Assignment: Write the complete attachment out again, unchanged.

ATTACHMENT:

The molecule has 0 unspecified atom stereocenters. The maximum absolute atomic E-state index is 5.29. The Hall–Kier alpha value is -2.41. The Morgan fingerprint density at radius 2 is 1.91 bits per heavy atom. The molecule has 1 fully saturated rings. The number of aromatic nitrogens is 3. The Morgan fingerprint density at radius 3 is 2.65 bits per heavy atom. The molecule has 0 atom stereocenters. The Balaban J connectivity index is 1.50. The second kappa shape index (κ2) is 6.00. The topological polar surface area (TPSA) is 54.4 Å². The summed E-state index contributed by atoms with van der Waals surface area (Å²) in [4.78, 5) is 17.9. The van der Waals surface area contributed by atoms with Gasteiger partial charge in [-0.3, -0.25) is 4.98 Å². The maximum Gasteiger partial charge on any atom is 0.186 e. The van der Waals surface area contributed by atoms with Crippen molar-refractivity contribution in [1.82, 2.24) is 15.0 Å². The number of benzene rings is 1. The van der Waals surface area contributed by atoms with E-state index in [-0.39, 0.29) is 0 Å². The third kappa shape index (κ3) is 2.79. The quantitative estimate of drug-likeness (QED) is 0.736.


The molecule has 0 unspecified atom stereocenters. The maximum absolute atomic E-state index is 5.29. The Hall–Kier alpha value is -2.41. The Morgan fingerprint density at radius 2 is 1.91 bits per heavy atom. The molecule has 1 fully saturated rings. The number of aromatic nitrogens is 3. The Morgan fingerprint density at radius 3 is 2.65 bits per heavy atom. The molecule has 0 atom stereocenters. The Balaban J connectivity index is 1.50. The second kappa shape index (κ2) is 6.00. The topological polar surface area (TPSA) is 54.4 Å². The summed E-state index contributed by atoms with van der Waals surface area (Å²) in [4.78, 5) is 17.9. The van der Waals surface area contributed by atoms with Gasteiger partial charge in [-0.3, -0.25) is 4.98 Å². The maximum Gasteiger partial charge on any atom is 0.186 e. The van der Waals surface area contributed by atoms with Crippen molar-refractivity contribution in [1.82, 2.24) is 15.0 Å². The number of benzene rings is 1. The van der Waals surface area contributed by atoms with E-state index in [-0.39, 0.29) is 0 Å². The third kappa shape index (κ3) is 2.79. The quantitative estimate of drug-likeness (QED) is 0.736.